Mundane Monday: Pipeline

This weekend my husband and I participated in a “Georally,” which is a unique kind of geocaching event. It was a lot like a scavenger hunt. We were given a route to drive and questions to answer about things we saw. 

SomethingToPonderMost of the questions were unexpected, and many were puns, like “What is something to Ponder?” with the answer being “Environmental Services.”

The weather was beautiful and we spent the whole day driving around the North Bay, an area we haven’t been to before that includes the cities of Benicia, Fairfield, and Martinez.

Part of the route took us along this pipeline pictured here, bright yellow against the blue sky and framed by our car’s windshield:

Pipeline

With all the pipelines in the news lately, I realized, as I passed under this one, that I had never actually seen an oil pipeline this closeup before.

There are several oil refineries in the area, which serve most of the northern part of the state of California. Alarmingly, they sit near or on top of the Concord Fault. According to the San Jose Mercury News, a large seismic event could “leave the entire northern half of the state without easy access to fuel, disrupting transportation and the transmission of electricity and water.”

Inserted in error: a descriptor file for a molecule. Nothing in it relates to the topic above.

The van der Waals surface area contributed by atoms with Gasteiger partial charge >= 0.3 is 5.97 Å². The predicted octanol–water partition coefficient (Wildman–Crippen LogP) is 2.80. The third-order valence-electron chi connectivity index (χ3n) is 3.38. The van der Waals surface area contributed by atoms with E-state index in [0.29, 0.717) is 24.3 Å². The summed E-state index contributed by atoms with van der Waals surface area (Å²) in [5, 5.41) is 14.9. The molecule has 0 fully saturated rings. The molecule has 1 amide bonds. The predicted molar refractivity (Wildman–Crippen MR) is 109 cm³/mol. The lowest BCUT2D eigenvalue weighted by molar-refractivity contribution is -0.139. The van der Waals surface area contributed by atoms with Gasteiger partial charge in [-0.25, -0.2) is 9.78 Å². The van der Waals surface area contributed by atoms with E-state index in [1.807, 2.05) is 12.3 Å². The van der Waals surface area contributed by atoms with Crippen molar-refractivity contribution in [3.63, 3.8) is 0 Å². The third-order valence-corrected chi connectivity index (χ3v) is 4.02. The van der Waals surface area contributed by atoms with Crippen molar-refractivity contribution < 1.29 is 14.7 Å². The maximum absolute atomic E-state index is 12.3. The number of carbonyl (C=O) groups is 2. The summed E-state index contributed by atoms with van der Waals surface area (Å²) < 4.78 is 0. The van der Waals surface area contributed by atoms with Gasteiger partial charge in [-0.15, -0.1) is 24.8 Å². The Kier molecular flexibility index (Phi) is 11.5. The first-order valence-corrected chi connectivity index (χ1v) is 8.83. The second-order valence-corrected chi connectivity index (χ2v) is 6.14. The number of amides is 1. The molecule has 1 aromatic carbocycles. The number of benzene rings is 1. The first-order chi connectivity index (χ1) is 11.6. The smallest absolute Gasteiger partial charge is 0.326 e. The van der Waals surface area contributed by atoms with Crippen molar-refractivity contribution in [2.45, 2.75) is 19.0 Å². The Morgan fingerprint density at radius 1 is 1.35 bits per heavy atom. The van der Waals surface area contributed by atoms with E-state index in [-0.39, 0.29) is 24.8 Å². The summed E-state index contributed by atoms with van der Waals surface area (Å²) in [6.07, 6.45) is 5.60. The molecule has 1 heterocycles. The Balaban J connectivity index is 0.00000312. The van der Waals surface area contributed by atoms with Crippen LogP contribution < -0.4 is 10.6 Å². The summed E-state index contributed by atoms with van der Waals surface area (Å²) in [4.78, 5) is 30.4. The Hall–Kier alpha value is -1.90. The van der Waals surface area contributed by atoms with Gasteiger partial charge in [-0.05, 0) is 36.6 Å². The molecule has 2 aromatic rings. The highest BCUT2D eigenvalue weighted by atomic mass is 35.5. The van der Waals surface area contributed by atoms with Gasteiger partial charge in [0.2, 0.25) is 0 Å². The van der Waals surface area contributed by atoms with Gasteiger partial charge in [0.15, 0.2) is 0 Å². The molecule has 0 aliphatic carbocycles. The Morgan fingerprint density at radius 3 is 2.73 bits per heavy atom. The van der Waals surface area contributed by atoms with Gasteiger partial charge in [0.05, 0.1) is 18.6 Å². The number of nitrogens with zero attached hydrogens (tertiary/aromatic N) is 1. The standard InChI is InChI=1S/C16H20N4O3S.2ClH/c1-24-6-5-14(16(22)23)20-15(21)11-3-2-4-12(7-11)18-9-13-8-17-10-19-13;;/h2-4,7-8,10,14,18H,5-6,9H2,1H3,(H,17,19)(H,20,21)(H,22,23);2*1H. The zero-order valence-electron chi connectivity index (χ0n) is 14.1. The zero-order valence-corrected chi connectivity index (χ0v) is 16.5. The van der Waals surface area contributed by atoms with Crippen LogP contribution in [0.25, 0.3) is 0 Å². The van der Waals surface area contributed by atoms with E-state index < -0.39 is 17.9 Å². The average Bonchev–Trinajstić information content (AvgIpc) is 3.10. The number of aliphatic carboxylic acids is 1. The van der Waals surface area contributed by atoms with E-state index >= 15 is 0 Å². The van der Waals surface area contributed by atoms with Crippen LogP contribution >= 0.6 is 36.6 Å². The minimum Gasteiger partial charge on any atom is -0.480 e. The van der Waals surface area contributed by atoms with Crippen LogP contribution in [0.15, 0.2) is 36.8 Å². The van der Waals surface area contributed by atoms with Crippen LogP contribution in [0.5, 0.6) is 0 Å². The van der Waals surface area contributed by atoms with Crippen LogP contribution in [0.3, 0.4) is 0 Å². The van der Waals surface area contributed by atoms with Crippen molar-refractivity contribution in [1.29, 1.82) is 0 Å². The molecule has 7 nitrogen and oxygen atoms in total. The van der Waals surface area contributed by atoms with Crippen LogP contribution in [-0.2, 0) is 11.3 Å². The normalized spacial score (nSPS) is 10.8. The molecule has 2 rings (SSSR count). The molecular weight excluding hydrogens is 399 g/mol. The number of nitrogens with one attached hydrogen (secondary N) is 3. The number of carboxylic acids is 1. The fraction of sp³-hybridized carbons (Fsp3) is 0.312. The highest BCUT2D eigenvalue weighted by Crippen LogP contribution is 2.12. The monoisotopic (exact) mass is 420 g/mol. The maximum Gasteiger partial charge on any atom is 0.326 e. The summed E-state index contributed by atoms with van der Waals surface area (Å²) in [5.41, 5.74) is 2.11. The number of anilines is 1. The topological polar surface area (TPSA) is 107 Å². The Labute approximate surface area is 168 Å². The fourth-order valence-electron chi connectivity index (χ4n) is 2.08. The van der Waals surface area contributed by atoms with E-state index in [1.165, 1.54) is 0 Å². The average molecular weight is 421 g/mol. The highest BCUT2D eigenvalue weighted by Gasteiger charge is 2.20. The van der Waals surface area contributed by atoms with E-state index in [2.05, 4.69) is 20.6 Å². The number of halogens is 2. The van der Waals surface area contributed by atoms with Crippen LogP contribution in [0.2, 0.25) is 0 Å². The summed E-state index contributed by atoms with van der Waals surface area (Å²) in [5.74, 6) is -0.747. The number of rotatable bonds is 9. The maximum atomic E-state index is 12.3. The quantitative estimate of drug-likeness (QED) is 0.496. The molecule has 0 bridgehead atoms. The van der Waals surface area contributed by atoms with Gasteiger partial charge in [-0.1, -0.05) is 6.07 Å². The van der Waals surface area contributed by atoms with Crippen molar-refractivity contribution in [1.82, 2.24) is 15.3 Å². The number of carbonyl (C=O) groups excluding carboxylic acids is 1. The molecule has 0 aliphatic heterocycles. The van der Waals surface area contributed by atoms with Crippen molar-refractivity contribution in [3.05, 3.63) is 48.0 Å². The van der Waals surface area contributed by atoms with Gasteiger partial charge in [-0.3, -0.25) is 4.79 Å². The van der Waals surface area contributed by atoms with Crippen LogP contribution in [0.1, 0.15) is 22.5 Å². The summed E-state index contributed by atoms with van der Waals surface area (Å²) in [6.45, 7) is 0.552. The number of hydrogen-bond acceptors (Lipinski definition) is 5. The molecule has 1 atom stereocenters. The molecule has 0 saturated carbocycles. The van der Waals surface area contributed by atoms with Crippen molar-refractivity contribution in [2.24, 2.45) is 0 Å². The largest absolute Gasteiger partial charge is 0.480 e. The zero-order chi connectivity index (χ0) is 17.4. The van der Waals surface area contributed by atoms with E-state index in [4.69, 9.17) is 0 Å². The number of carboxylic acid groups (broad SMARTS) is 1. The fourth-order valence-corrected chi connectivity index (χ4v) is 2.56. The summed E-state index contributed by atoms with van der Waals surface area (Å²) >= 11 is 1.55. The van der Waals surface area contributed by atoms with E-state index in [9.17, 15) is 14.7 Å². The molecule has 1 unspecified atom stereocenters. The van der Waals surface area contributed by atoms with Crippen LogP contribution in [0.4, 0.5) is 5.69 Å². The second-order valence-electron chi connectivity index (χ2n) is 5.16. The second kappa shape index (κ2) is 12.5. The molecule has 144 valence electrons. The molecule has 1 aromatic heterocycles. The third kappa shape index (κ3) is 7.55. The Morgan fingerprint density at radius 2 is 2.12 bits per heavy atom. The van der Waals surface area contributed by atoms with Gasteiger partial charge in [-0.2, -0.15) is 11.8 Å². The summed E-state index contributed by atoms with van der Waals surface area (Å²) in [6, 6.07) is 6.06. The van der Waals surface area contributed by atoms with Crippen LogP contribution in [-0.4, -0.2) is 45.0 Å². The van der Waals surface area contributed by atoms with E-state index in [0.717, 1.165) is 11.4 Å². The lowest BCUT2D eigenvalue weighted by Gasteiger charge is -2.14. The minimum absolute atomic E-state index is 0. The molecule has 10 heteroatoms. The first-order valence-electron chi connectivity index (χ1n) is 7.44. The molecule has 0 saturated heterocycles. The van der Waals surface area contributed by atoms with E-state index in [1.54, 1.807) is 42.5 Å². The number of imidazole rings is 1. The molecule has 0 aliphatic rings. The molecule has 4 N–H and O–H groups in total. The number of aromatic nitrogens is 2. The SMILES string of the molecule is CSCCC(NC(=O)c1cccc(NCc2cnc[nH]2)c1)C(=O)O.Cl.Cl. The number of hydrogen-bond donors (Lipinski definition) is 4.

PipelineCloseup

Some of the most mundane and essential of functions flow through these bright yellow pipes. For the Mundane Monday Challenge #108.

 

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10 thoughts on “Mundane Monday: Pipeline”

  1. At sixty, I’m beginning to suspect it is more or less typical of our species to do things like build refineries and pipelines on top of faults. I’m not speaking from cynicism, though, but rather mere awareness.

    Liked by 1 person

    1. Yeah. These locations are good for other reasons–proximity to the Bay, ships, ports, refineries, etc. It’s all an interlocking system with so many moving parts and everything dependent on everything else. Systems easily get too big and complex for humans to keep up.

      Liked by 2 people

  2. Scary, right, how much damage can be caused by a spill. I deal with this for work so am no longer shocked by it, more bemused (?!) and saddened by how little we do to protect our resources when dealing with energy production. 😩

    Liked by 2 people

  3. I also have never been up close to an oil pipeline. I imagine them as dirty, ugly, poisonous (though necessary) underground things. To see one above ground, painted so warmly, kind of makes me consider them in a different light.

    Since it would be tough to live without them, why not make them beautiful when we have to see them? I’m thinking also of the street-level transformer boxes people like to paint now, or the giant LNG tank off of I-93 that you probably recall from your Boston days.

    I look forward to this post from you every week. Thanks!

    Liked by 1 person

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